Today’s prompt deals with writer’s block.
Do I have it? How do I deal with it? Are there any fool-proof cures?
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Last night, I received my Round 2 prompt for the NYCMidnight Flash Fiction Challenge.
I love this contest. Really, I do. It’s kind of a self-torture device, but I always grow from each round as a writer.
My process for this contest is as follows:
- Get prompt at 9:00 Arizona time (because: time zone cheater).
- Bounce ideas off my husband and a couple writer-friends.
- Go to bed.
- Get up.
- Pound out story. Be done by noon.
- Enlist beta readers.
- Enjoy a cup of coffee or ten.
Yeah, not this time.
I got my prompt… “Suspense, A Bakery. A Mask.”
Every thought and idea — every creative inspiration I’ve ever had, or WILL ever have — possibly even the drive to breathe — flew from my brain like a flock of geese fleeing Canada in September.
Suspense. In a bakery.
Bakeries aren’t suspenseful. Bakeries are filled with warm, cinnamon goodness, comfy arm chairs, old books, bad music, and lots and lots of coffee. I guess it could be suspenseful… if there’s a long line for the bathroom.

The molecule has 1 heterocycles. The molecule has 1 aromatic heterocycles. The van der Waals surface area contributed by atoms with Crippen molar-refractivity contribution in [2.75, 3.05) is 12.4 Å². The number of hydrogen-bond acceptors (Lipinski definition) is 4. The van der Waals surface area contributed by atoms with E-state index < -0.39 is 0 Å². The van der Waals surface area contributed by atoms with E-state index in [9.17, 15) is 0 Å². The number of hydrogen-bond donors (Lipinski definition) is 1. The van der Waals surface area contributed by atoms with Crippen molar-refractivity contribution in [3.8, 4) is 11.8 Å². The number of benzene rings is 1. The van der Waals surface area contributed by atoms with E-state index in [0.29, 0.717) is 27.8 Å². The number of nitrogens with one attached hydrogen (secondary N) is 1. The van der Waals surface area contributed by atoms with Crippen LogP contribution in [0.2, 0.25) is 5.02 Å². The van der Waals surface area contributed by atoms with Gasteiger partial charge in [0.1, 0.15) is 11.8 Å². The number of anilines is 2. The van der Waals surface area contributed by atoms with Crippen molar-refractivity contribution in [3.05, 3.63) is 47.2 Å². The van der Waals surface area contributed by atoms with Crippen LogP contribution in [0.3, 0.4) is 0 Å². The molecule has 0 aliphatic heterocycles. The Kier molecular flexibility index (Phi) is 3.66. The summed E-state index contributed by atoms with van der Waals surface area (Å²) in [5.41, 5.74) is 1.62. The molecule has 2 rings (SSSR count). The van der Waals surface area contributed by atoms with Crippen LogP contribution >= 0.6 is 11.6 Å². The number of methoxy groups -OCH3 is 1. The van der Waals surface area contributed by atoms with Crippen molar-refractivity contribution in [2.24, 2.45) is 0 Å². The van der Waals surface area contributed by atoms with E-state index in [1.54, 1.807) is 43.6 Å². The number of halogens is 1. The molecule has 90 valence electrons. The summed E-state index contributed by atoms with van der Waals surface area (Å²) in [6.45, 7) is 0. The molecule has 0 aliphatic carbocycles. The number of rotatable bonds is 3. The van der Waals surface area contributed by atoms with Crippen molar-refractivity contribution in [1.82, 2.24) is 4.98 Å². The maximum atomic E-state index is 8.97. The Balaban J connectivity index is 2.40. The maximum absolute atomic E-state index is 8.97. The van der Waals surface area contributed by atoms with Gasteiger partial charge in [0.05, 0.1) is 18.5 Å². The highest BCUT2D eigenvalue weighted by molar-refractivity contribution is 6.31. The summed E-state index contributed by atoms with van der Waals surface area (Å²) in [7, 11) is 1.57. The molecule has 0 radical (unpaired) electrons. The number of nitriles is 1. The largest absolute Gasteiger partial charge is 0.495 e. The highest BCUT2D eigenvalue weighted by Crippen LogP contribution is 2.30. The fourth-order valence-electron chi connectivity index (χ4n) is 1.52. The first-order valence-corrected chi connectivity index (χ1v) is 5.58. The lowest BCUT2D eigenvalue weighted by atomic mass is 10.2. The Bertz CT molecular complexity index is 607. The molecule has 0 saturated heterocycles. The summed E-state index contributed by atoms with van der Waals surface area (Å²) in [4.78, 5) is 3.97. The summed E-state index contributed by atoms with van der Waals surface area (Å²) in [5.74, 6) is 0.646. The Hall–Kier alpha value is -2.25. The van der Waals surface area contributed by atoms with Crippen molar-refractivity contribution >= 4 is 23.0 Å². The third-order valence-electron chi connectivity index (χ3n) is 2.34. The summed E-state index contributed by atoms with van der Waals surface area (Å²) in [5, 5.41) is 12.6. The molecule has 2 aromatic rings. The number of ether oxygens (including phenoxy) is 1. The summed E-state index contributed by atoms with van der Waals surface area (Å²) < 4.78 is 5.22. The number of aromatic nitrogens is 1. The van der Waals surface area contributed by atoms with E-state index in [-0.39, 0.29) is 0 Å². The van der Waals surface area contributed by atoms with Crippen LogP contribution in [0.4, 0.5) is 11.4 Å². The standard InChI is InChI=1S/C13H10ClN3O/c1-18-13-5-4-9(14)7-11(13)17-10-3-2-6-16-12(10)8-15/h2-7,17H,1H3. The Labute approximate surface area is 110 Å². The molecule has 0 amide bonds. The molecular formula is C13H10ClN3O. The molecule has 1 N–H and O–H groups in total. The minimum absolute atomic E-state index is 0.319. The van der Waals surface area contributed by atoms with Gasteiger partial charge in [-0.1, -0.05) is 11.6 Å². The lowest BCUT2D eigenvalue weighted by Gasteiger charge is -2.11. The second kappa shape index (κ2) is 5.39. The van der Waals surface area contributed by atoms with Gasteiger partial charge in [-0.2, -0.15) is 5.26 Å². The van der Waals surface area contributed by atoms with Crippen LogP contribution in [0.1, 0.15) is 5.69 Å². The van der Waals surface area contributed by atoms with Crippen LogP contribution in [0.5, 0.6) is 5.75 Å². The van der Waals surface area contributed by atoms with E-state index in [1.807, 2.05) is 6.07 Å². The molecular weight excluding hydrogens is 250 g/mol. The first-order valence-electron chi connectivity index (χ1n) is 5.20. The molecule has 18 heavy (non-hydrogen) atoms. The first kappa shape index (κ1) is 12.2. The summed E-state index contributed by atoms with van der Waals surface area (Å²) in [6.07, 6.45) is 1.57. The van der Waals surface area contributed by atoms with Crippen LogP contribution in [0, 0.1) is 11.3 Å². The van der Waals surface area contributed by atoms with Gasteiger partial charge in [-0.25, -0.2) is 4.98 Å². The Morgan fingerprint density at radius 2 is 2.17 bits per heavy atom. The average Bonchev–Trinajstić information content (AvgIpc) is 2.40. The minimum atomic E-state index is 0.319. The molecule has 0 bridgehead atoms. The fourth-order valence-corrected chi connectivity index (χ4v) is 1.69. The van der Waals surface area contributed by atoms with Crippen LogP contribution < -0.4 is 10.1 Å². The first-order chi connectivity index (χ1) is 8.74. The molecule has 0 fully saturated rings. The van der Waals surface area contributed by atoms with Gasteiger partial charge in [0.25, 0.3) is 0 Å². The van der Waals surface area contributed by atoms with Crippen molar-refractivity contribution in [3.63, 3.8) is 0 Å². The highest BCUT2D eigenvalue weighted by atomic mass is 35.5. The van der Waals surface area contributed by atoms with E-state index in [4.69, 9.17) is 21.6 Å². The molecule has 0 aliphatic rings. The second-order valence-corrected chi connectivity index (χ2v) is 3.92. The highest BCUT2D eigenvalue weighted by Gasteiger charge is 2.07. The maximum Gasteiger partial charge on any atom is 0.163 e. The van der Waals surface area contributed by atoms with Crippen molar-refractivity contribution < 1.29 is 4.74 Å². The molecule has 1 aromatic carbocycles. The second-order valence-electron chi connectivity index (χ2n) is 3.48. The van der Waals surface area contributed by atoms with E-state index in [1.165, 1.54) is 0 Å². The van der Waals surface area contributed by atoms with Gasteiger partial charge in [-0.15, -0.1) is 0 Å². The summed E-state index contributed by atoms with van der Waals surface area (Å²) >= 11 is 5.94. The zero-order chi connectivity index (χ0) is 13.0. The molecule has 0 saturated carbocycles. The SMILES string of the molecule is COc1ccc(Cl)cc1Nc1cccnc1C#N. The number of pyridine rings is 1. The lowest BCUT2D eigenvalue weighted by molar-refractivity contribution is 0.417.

I guess they call this a challenge for a reason.
Now, what’s truly ironic… not just that I have writer’s block on the day I’m supposed to write about writer’s block…. is that my writing, by nature, is suspenseful.
I once said, even if given the romantic comedy genre, some character would somehow be fearing for his life. It’s what I do. I put my characters through the trials of hell.
Now I’m being told, “Write suspense!”
It’s like holding a gun to a comedian’s head and saying, “BE FUNNY!”
So how then will I solve this problem? Well, I have a deadline. That helps, in an “I might crap myself in the process” kind of way. Come hell or high water, I have to turn something in by 8:59 PM tomorrow evening.
I do have an idea now. And I have the first 200 (of 1000) words down. I have NO idea where it’s going at this point.
So now I’ll sit back and ask some questions…
- What is the crisis of the story?
- Who is the hero, and how is he challenged?
- How can I challenge him EVEN MORE?
- At what point in the story will the reader truly fear for the life of the character? How can I make this part seem as hopeless as possible?
- What foreshadow can I toss in to give an inkling of how the character will pull through the climax?
- What’s the resolution going to be? How will my characters grow from this?
- Where will the villain be at the end? How will the villain grow through the story? We can’t have one-dimensional villains! FLESH OUT THE VILLAIN, DAMMIT!
- Oh, and keep it under 1000 words.
So, I guess my point here is… when faced with writer’s block, follow these handy steps….
- Cry in a corner, punch rainbows and flail.
- Be snarky and sarcastic — this is a good time to go write a blog post.
- Return to your foundational roots: Plot, scheme and outline.
- Roll up your sleeves, grit your teeth, and just write the goddamned story.